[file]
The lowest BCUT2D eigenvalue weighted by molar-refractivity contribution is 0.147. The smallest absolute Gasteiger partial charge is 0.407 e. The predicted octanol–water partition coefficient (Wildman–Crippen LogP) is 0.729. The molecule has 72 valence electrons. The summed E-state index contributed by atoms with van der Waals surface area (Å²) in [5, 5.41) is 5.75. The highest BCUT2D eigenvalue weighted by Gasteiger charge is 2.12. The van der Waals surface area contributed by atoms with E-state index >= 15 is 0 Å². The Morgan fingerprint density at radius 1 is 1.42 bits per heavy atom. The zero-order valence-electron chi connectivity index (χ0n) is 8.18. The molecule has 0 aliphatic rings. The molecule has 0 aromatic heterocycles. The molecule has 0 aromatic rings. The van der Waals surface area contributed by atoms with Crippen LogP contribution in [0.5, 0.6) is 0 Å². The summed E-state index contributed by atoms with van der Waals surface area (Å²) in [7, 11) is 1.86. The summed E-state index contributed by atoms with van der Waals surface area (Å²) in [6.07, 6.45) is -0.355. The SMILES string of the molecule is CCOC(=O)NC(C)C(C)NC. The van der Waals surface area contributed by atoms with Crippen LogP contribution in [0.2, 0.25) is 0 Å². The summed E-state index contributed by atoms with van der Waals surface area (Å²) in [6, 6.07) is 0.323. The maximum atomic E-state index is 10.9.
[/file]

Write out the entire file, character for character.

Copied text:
The lowest BCUT2D eigenvalue weighted by molar-refractivity contribution is 0.147. The smallest absolute Gasteiger partial charge is 0.407 e. The predicted octanol–water partition coefficient (Wildman–Crippen LogP) is 0.729. The molecule has 72 valence electrons. The summed E-state index contributed by atoms with van der Waals surface area (Å²) in [5, 5.41) is 5.75. The highest BCUT2D eigenvalue weighted by Gasteiger charge is 2.12. The van der Waals surface area contributed by atoms with E-state index >= 15 is 0 Å². The Morgan fingerprint density at radius 1 is 1.42 bits per heavy atom. The zero-order valence-electron chi connectivity index (χ0n) is 8.18. The molecule has 0 aliphatic rings. The molecule has 0 aromatic heterocycles. The molecule has 0 aromatic rings. The van der Waals surface area contributed by atoms with Crippen LogP contribution in [0.5, 0.6) is 0 Å². The summed E-state index contributed by atoms with van der Waals surface area (Å²) in [7, 11) is 1.86. The summed E-state index contributed by atoms with van der Waals surface area (Å²) in [6.07, 6.45) is -0.355. The SMILES string of the molecule is CCOC(=O)NC(C)C(C)NC. The van der Waals surface area contributed by atoms with Crippen LogP contribution in [0.2, 0.25) is 0 Å². The summed E-state index contributed by atoms with van der Waals surface area (Å²) in [6, 6.07) is 0.323. The maximum atomic E-state index is 10.9.